Friday of the Sixteenth Week of Ordinary Time

Today’s readings

This morning’s Gospel passage is the explanation of the parable of the seed and the sower, which we heard on Wednesday morning (and, for that matter, two Sundays ago).  What we quickly find out is that the parable is all about us.  Clearly the ideal is the good soil which produces much fruit, and just as clearly, we don’t want to be the soil on the path or the rocky soil, or even the soil with the thorny growth.  All those soils yield nothing but dead plants, hardly an offering to God or even anything that would be pleasing to us.

When we allow ourselves to have a surface-level relationship with God, one that is not nourished by devotion and worship, when we consider ourselves “spiritual but not religious,” we end up being easy picking for anything in the world that comes our way and would snatch us out of the hands of God.  Just like the seeds that fall on the path.

When we think that we can live our faith without any kind of effort on our part, we end up with a very shallow basis for that faith.  We sometimes latch on to the joy of religion or religious experience, but when it becomes hard work, as any relationship will at some point, well then, we let go of that relationship and have no way to keep growing.  Just like the seeds on the rocky soil.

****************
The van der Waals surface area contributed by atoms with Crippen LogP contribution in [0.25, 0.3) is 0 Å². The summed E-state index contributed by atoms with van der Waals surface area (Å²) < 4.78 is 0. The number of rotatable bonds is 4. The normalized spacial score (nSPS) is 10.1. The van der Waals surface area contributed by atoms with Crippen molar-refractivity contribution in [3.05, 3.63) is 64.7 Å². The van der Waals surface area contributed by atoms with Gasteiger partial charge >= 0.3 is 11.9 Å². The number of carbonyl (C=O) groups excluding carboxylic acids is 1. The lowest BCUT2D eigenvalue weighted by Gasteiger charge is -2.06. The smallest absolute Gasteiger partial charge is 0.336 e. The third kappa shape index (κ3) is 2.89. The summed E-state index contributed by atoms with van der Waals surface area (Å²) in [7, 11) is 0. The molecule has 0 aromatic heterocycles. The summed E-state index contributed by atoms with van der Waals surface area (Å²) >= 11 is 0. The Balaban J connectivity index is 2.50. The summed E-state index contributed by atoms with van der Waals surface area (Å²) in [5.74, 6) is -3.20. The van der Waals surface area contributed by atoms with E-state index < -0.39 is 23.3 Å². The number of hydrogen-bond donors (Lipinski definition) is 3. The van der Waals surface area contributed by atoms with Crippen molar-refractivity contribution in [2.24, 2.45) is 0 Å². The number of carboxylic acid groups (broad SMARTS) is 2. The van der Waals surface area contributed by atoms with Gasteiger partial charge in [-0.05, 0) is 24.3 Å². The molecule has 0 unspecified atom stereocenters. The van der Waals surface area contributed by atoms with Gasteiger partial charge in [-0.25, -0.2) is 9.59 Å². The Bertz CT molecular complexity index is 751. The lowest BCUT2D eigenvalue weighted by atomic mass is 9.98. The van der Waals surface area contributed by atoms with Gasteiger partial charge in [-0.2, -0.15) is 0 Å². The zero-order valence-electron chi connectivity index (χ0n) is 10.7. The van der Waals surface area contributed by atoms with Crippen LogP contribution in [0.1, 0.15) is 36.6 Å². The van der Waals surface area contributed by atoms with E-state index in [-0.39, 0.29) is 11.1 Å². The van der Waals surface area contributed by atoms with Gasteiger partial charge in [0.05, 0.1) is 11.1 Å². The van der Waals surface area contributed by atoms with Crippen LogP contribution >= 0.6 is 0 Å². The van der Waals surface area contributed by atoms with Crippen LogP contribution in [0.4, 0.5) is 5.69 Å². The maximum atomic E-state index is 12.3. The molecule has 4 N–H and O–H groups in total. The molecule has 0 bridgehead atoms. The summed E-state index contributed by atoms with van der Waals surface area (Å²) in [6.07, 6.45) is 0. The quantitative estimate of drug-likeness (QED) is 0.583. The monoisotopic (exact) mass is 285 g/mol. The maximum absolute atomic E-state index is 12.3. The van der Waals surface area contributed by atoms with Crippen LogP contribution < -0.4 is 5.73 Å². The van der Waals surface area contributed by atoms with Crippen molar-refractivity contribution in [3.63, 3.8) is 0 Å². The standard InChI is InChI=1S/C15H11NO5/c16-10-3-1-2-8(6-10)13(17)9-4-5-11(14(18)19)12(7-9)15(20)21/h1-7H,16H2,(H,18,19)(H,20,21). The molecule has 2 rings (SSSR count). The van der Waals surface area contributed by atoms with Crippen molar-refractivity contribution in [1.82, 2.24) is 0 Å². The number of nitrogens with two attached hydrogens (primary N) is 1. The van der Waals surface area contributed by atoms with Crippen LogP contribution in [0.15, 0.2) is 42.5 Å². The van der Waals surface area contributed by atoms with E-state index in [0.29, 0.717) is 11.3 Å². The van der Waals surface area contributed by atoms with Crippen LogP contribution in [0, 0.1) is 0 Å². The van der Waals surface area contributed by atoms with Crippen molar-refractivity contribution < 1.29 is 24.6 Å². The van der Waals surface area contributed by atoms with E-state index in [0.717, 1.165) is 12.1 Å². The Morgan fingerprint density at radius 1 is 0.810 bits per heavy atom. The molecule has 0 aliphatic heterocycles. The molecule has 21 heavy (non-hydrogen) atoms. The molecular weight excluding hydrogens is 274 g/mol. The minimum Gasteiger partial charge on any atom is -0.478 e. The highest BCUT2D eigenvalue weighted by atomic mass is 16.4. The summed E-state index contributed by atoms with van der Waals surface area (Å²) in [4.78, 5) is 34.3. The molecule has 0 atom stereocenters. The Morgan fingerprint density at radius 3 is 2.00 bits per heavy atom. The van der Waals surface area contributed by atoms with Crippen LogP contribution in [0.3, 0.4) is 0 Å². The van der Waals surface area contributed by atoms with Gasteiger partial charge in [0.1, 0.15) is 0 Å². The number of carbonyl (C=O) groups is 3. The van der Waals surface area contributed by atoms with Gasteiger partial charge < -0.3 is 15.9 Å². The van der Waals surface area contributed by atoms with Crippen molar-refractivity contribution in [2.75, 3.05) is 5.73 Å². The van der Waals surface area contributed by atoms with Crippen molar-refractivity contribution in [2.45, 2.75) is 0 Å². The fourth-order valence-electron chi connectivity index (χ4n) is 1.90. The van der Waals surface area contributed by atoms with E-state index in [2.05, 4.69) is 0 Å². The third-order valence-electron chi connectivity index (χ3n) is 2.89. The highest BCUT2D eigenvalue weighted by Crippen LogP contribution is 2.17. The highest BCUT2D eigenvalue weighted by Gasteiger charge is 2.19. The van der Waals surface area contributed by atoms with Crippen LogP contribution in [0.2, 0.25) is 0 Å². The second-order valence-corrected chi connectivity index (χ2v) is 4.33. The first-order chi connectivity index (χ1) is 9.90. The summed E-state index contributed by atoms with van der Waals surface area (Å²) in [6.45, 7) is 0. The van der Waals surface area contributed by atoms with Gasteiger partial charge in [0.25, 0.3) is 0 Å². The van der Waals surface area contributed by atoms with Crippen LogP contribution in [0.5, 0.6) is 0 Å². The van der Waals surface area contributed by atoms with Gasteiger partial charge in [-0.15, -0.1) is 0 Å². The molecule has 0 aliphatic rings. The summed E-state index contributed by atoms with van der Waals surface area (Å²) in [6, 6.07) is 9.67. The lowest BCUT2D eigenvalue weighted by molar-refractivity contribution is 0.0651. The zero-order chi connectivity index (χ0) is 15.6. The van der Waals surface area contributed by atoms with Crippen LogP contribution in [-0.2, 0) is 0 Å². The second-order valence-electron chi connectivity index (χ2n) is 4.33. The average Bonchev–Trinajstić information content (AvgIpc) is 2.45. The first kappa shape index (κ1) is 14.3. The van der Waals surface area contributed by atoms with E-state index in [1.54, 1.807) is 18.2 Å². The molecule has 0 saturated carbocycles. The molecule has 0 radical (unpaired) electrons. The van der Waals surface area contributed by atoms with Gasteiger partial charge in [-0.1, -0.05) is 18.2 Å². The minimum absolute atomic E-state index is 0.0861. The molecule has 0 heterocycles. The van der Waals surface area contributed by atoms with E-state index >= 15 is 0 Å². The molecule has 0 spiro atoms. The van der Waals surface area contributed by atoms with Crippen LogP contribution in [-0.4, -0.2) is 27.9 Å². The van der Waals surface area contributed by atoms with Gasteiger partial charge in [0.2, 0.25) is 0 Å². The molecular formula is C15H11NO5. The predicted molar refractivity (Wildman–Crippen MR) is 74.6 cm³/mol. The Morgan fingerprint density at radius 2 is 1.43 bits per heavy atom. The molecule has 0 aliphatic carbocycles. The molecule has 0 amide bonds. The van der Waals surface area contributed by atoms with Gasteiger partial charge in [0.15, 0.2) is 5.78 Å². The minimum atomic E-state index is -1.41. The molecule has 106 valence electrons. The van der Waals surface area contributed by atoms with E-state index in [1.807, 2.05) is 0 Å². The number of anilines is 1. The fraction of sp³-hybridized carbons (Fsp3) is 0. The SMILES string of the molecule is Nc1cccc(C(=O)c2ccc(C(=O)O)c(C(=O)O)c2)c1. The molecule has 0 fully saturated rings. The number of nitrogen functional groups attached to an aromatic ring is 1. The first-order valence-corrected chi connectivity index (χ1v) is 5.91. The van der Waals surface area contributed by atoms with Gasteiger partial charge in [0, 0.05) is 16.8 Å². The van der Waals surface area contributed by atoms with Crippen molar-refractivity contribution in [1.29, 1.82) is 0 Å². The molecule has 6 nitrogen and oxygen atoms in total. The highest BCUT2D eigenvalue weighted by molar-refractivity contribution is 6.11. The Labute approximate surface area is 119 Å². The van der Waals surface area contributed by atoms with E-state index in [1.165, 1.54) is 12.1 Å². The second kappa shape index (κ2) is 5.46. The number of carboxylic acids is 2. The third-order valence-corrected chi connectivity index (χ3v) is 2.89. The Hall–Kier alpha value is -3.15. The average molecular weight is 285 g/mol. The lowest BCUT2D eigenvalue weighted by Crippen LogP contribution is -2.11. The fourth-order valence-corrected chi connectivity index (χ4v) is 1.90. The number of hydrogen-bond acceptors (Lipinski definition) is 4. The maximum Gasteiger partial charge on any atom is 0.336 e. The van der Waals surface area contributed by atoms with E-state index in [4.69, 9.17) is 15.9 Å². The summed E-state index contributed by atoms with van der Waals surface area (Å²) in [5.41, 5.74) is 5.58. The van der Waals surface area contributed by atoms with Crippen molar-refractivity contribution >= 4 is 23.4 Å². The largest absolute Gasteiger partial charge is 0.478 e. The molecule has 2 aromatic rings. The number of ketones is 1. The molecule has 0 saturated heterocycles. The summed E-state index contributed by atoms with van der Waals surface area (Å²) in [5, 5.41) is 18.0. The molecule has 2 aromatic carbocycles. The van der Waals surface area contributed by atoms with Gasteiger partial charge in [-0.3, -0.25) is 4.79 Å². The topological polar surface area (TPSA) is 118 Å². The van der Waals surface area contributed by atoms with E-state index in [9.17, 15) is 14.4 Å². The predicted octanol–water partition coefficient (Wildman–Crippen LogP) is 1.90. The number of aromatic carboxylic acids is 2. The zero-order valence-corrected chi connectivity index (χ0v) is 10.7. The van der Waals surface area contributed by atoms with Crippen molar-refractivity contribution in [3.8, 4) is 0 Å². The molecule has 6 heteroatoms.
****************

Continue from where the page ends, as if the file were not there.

When we try to live our faith and still be people of the world, we find that the faith gets choked out as our desire for more riches, more things, more prestige – or more whatever – overshadows our desire for strong relationship with God.  We can’t serve two masters, and we soon take the path of least resistance, abandoning the faith for what we think will give us more happiness, at least right now.  And when that fails us, we wither up and have nowhere to turn.  Just like the seeds that grow up with all those thorny plants.